Healthy, High-Altitude Baking Adjustments for Baby’s First Smash Cake

We recently celebrated my daughter’s first birthday with a casual afternoon affair – close family and friends, with take-out to share from our favorite pizza place. Even though we were keeping things simple, I knew for sure that I wanted a classic, baby-sized smash cake for the birthday girl to sink her teeth (and hands) into. I admit that I even bought the sparkly, “number one” cake topper from Etsy to complete the look.

Yes, I wanted the photo of our baby girl covered in cake crumbs, surrounded by her favorite people. Did I want the sugar crash? Nope. This girl is a spunky, on-the-go, little firecracker, and the last thing we needed was to test the boundaries of her blood sugar. I knew the only way to get the health-factor I was after was to make the cake myself, so off down an internet rabbit-hole I went, searching for healthy baby smash cakes.

A quick Google search and you’ll find no limit of smash cake recipes, which can be overwhelming to new moms who might still be in the process of introducing baby to new foods and getting the hang of solids. On top of that, us Colorado bakers have the added challenge of adjusting a recipe found on the internet so that it will work for Denver’s mile-high altitude. Luckily, most cake recipes follow the same general formula, so it’s easy to make adjustments for altitude and nutrition on your own, if you know how. I finally settled on a gluten-free, banana and apple sauce cake with cream cheese frosting (with a few tweaks of my own!). Here are my go-to tips for improvising the rest:

More Flour

Colorado bakers, have you ever baked a cake, following the instructions to a tee, only to have it fall five minutes after taking it out of the oven? That’s because the low air pressure causes a cake to rise extra fast up here. To counteract this quick rise, cakes at high altitude need more structural support and you get this by adding more flour.

I follow this rule: Add 1 ½ TBS of flour for every 1 cup of flour called for in the recipe. This rule also applies to gluten-free and alternative flours.

Higher is Dryer

Everyone who lives in Colorado knows that it’s dry as heck around here. Liquids evaporate quicker at higher altitudes, so the type of liquid a recipe calls for is often not enough. Whether you’re using milk, water, or any other liquid, don’t be afraid to slowly add more to your batter if the consistency and texture doesn’t feel right. This will also give more moisture to your cake, so it will last a little longer. If there’s any left after baby gets to smashing, that is!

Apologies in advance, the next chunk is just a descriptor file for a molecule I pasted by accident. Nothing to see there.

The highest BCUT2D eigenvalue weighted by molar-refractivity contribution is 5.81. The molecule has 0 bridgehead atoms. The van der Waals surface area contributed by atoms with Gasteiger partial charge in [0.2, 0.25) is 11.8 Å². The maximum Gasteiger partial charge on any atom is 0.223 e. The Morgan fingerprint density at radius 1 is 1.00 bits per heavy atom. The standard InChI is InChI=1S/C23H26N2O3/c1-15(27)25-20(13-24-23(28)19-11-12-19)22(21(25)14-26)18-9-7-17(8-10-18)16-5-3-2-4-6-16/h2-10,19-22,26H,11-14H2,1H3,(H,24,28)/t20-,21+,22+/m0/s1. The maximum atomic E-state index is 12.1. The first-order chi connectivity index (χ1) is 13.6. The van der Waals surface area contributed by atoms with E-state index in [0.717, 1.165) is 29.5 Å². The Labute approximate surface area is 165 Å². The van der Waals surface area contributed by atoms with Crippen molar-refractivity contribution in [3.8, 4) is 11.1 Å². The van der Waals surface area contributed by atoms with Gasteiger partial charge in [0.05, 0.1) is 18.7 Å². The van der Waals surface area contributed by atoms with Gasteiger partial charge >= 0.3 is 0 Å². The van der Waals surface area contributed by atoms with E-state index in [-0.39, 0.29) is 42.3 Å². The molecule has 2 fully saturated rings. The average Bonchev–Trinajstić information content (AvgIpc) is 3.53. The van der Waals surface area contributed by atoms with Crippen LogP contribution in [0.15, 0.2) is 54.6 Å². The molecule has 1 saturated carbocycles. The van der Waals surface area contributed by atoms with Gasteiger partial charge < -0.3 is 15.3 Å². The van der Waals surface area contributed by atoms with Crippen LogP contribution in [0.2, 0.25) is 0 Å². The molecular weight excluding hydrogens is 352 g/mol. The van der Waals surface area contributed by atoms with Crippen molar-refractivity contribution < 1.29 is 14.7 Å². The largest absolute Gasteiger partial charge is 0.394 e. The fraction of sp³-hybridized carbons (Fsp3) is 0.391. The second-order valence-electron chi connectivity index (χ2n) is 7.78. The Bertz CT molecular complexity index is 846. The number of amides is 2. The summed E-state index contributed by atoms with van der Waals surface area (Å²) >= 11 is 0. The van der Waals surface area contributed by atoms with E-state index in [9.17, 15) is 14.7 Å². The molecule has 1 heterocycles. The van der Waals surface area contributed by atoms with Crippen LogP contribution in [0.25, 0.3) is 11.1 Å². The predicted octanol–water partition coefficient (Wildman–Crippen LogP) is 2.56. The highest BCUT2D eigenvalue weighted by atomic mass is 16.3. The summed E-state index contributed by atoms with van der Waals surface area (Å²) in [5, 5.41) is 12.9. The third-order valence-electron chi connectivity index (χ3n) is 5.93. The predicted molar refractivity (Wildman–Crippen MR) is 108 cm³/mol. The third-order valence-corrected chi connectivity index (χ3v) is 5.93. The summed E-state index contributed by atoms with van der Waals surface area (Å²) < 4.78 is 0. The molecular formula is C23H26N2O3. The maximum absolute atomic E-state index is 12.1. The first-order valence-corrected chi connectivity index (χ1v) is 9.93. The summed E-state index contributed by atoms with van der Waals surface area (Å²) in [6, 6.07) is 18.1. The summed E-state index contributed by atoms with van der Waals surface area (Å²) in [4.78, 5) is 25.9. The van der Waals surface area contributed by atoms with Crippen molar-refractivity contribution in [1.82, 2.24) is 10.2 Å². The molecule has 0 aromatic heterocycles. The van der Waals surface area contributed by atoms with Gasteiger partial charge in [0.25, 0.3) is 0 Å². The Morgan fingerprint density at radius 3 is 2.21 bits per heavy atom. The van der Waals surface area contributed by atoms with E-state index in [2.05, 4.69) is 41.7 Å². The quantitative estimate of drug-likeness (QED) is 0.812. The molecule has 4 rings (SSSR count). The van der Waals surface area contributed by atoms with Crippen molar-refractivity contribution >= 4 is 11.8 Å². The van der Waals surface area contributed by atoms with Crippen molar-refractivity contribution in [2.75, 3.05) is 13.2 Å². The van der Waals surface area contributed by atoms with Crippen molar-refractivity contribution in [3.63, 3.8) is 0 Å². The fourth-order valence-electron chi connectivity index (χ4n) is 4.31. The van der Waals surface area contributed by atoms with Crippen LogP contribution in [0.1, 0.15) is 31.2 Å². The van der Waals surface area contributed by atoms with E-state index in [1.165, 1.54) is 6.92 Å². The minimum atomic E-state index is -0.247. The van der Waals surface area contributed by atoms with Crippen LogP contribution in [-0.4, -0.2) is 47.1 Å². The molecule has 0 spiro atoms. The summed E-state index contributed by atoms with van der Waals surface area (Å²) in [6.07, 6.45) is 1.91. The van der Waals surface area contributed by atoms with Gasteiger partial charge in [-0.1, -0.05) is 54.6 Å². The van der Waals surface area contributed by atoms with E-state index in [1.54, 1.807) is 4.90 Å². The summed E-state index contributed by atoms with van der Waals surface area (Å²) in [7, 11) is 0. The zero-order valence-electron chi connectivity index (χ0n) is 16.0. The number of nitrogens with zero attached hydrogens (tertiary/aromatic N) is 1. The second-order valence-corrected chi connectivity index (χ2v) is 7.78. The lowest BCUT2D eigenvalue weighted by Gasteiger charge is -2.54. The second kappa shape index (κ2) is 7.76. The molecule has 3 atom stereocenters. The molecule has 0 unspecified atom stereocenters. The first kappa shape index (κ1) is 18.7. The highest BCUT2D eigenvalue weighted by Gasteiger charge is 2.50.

Less Leavening

Baking soda and baking powder are leaveners, and they are what help a cake rise. But because cakes rise extra fast at high altitudes already, we don’t want to encourage this. It’s a smart idea to reduce the amount of baking soda and/or baking powder your recipe calls for by just a smidge. I’ve found that simply running my finger over the top of the teaspoon to scrape off a small amount is just enough to do the trick.

Reduce Sugar

If your recipe calls for sugar, King Arthur Flour recommends reducing it by 1 TB per cup because low moisture increases sugar concentration, which can also contribute to a weak cake structure. To be honest, when I’m baking I’ll usually reduce the sugar by up to ¼ – ½ a cup, because I personally just don’t want to consume a lot of sugar. If you want to reduce/replace/remove sugar entirely, here are some other substitutes you can play around with:

  • Maple Syrup
  • Fruit Juice
  • Stevia
  • Honey (not recommended for babies until you have your pediatrician’s go-ahead)
  • or leave it out altogether!

The recipe I went with called for 6 bananas and a heaping of apple sauce, so the cake was sweet enough on its own. And vanilla and apple juice flavored the cream cheese frosting just enough not to require any added sugar. Play around and see what works. You will likely be able to find a recipe with one of these alternatives to give you a starting place.

These are the go-to high-altitude baking modifications I’ve mastered through years of playing around in my kitchen and a quick stint in a professional pastry program. If you want more information about high-altitude adjustments I also like these detailed guides from King Arthur and Pie in the Sky.

So, what about my ultra-healthy, no sugar, gluten-free smash cake? We forgot that our baby can get too overwhelmed to eat in front of a crowd and refused to take a bite. But she very much enjoyed it the following afternoon, between just the two of us.

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